Other companies have come forward with legitimate blockchain projects, like Kodak.
Kodak's KodakOne platform uses blockchain to protect artists' work and create a collaborative sharing environment. Beyond that, artists can get paid via the Kodak digital currency for their work, eliminating transaction fees.
That said, Kodak's ICO was only open to accredited investors. A big company has a lot more distance to fall when it gets on the wrong side of the SEC.
And that means if Coinbase decides to launch an ICO, it will more than likely have to be an accredited one.
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In the End, Coinbase Will IPO
Over the last year, Coinbase has made some power moves that make it look like it’s gearing up for a public market debut, not an initial coin offering.
For starters, the company is searching for a CFO, which is traditionally viewed as a step toward moving a company onto the public market.
Coinbase just launched its own index fund, solidifying its hold and future as a financial company.
Beyond those indicators, Coinbase COO Asiff Hirji has stated that Coinbase is heading toward an IPO, not an ICO. In an interview with CNBC, Hirji hinted:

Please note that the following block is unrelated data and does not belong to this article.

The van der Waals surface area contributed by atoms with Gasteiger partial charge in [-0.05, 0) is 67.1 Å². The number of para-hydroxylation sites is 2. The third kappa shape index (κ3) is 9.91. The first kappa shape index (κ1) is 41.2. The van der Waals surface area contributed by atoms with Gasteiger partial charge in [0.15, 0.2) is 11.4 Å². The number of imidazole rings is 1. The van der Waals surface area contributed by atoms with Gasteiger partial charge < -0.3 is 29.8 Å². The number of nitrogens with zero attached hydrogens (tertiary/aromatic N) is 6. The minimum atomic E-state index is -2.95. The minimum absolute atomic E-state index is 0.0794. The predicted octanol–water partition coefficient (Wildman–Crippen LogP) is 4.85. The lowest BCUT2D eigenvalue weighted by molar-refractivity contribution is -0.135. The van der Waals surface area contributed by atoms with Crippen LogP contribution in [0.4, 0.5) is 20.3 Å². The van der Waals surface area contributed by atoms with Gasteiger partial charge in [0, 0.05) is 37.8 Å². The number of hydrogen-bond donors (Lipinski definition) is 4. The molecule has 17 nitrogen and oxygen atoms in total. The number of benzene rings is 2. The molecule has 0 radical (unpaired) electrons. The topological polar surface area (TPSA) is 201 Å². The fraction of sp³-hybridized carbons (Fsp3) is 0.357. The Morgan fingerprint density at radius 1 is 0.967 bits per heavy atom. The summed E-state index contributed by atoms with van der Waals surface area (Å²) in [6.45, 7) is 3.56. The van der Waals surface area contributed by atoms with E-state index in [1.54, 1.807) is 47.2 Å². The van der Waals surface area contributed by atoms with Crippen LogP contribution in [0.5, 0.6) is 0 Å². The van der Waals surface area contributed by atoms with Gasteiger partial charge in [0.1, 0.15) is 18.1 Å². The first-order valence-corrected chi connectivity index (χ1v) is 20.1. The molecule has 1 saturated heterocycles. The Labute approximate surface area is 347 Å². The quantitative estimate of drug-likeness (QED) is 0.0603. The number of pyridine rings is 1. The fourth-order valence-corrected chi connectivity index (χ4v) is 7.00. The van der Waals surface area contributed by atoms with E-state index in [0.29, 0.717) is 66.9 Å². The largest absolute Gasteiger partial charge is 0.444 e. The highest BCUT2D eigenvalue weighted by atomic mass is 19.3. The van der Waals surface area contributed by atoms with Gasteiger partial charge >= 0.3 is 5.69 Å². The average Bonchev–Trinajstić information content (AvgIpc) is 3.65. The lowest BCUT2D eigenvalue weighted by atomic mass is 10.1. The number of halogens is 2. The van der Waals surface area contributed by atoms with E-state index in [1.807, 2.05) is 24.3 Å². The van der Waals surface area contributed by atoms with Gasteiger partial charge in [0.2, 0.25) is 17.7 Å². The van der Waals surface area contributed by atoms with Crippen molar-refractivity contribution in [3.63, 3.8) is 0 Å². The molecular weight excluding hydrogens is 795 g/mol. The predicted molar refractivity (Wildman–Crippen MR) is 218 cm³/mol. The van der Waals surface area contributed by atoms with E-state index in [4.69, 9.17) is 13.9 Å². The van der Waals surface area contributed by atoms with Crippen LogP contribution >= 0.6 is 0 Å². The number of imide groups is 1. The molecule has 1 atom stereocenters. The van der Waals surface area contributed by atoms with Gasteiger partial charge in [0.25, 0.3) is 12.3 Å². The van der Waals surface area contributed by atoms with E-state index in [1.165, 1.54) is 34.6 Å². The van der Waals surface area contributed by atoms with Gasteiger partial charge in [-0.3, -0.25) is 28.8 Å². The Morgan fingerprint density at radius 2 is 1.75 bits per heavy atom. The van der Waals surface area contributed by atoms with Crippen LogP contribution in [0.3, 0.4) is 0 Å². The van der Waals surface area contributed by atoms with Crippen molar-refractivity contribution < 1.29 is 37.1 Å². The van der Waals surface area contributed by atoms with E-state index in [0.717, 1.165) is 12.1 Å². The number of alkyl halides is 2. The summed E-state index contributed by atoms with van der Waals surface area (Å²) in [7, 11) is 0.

We would be quite expensive for any exchange to look at. That being said, it is certainly in the interest of our investors... and the most obvious path of Coinbase is to go public at some point, but there’s a lot for us to do between now and then, whenever that date is.
At the end of the day, Coinbase is a digital currency company that tends to like to keep its nose clean.
It interacts with a wide range of investors, including many institutional investors more closely tied to traditional markets. ICOs are still vastly unregulated and can come with both negative and positive press.
It would be much safer for Coinbase to color inside the lines and launch an IPO.
Looking Toward the Future
Whether it happens this year or in 2019, it does appear that Coinbase is gearing up to take on the public market. And when it does, it will more than likely be a smashing hit.
After all, Coinbase is the king of the digital currency jungle. When it hits the public market, it will give investors scared of crypto's crazy volatility a chance to interact with the digital currency market through a public company.
In the coming year, we expect to see more interactions between the mainstream markets and the world of digital currency. This interaction will come in the form of digital currency ETFs, more digital currency futures, and digital currency IPOs.
For now, if you're interested in learning more about digital currencies, keep an eye on Wealth Daily. We will be launching a new FREE e-letter dedicated to digital currency soon, and you'll find out about it in your inbox!
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@AlexandraPerryC on Twitter
Alexandra Perry is a contributing analyst for Wealth Daily and Energy and Capital. She has multiple years of experience working with startup companies, primarily focusing on artificial intelligence, cybersecurity, alternative energy, and biotech. Her take on investing is simple: a new age of investor can make monumental returns by investing in emerging industries and foundational startup ventures.